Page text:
THE Prime Minister deserves our support for his project to reform a welfare system that undermines many people's willingness to work. There are those who appear not to care about this problem because they can always bring in more willing workers from abroad.

But this still leaves the question of what to do with the unwilling ones. If they can be restored to work it would be as well to find this out before the jobs have all been given away to newcomers.

If they can't, we need to consider the risk that many of the new workers may defect to the ranks of the unwilling as soon as they have acquired the same welfare entitlements.

In the worst case we might find ourselves needing a dumping ground for the unwilling. This, again, we ought to know before admitting further migrants, because then we may still be able to negotiate a swap. - John Riseley, Harrogate.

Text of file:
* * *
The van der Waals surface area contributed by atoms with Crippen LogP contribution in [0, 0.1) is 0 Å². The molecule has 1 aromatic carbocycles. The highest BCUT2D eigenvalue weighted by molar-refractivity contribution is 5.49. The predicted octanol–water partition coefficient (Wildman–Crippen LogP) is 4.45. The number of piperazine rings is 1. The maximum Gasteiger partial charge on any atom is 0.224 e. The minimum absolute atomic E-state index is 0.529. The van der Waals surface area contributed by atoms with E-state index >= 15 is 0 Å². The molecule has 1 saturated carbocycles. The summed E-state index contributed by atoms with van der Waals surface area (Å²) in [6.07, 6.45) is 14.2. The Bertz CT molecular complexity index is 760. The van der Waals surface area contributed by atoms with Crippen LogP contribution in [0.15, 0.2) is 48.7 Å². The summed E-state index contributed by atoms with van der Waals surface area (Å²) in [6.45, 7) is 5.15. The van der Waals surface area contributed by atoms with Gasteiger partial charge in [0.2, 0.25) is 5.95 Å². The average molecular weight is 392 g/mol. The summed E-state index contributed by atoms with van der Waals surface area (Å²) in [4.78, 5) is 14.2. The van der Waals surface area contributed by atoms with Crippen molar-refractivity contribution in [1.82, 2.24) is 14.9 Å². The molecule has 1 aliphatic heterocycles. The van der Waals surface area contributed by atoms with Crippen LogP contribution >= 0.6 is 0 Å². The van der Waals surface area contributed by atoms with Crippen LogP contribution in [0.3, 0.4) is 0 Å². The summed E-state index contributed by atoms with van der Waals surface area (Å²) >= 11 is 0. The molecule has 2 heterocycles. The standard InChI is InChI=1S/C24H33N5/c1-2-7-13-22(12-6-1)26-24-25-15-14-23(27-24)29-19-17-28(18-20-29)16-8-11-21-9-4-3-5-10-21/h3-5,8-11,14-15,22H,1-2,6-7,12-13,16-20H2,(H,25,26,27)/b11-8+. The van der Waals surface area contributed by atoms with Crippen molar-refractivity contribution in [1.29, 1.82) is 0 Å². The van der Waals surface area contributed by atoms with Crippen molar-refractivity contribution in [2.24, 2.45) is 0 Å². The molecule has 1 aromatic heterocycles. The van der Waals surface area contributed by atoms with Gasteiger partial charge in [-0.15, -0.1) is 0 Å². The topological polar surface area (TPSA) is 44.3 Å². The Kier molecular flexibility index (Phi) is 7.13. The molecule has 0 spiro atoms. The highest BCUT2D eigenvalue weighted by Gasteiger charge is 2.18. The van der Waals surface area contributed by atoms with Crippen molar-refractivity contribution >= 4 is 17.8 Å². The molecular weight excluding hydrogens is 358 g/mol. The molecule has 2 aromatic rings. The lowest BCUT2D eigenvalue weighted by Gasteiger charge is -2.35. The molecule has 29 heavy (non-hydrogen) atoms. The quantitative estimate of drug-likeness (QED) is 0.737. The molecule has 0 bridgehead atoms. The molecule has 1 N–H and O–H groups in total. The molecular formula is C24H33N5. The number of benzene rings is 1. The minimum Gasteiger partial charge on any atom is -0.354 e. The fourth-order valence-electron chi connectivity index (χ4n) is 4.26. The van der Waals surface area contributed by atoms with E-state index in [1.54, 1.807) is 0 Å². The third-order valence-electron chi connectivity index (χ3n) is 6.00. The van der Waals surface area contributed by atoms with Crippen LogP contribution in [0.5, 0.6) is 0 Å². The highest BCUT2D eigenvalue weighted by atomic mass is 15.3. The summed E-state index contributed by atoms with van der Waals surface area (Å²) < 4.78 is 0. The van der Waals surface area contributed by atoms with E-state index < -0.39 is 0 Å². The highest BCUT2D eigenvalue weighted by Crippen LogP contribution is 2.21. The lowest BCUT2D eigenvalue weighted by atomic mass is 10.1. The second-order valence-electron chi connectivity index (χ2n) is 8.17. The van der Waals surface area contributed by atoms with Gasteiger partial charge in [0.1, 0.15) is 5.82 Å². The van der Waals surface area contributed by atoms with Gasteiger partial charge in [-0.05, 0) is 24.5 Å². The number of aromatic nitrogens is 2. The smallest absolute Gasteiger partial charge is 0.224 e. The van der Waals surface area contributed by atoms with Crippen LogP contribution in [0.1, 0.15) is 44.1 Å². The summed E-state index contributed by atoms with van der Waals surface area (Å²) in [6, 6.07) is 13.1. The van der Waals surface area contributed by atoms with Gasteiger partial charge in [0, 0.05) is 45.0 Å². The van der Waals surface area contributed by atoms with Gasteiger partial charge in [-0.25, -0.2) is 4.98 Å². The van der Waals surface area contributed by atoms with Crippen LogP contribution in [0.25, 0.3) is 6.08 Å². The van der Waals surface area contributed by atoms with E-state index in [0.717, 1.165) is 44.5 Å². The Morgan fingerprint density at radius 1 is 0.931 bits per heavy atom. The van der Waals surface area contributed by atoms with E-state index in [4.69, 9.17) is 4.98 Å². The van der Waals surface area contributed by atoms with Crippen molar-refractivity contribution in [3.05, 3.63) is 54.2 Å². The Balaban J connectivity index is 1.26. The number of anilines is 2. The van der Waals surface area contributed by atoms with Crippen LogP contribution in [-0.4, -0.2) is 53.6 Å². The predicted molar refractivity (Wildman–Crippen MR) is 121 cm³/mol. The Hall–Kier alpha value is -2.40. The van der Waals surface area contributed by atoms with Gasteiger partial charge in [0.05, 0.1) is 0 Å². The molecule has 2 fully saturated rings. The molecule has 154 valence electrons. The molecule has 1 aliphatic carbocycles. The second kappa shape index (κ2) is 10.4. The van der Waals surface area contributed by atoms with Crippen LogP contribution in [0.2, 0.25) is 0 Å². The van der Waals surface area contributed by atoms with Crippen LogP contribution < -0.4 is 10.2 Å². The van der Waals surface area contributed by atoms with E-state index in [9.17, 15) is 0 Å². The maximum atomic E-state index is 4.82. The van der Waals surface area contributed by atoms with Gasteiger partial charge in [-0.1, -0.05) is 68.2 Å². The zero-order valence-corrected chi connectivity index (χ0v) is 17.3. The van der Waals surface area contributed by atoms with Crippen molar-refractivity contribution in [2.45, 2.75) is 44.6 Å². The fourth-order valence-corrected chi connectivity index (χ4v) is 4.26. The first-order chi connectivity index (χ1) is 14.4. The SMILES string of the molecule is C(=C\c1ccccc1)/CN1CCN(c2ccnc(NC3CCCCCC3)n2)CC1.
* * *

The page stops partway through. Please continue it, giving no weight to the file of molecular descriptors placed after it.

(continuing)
AS I drove to work this morning, Sunday, November 6, at 7.30am, I saw a dead dog on the road. A strong possibility is that it was a victim of bonfire night.

This unfortunate creature was likely running to escape the horror and mayhem of fireworks.

Fireworks are lethal weapons in untrained hands, and mankind itself pays the price of these weapons, sometimes the highest possible price, life itself.

Hospitals are overrun with firework victims. Firecrews battle to attend extra fires created by fireworks, and cases are reported of firecrews being attacked for their valiant efforts.

Ban private use of these fireworks and only allow organised events to take place each year on one night only. - Patricia Margaret Wade, Hurworth.


INTERESTING to read in The Northern Echo (Nov 5) about Michael Owen's reasons for leaving Real Madrid.

He could not learn or understand the language - so he goes to Newcastle? - John Carter, Darlington.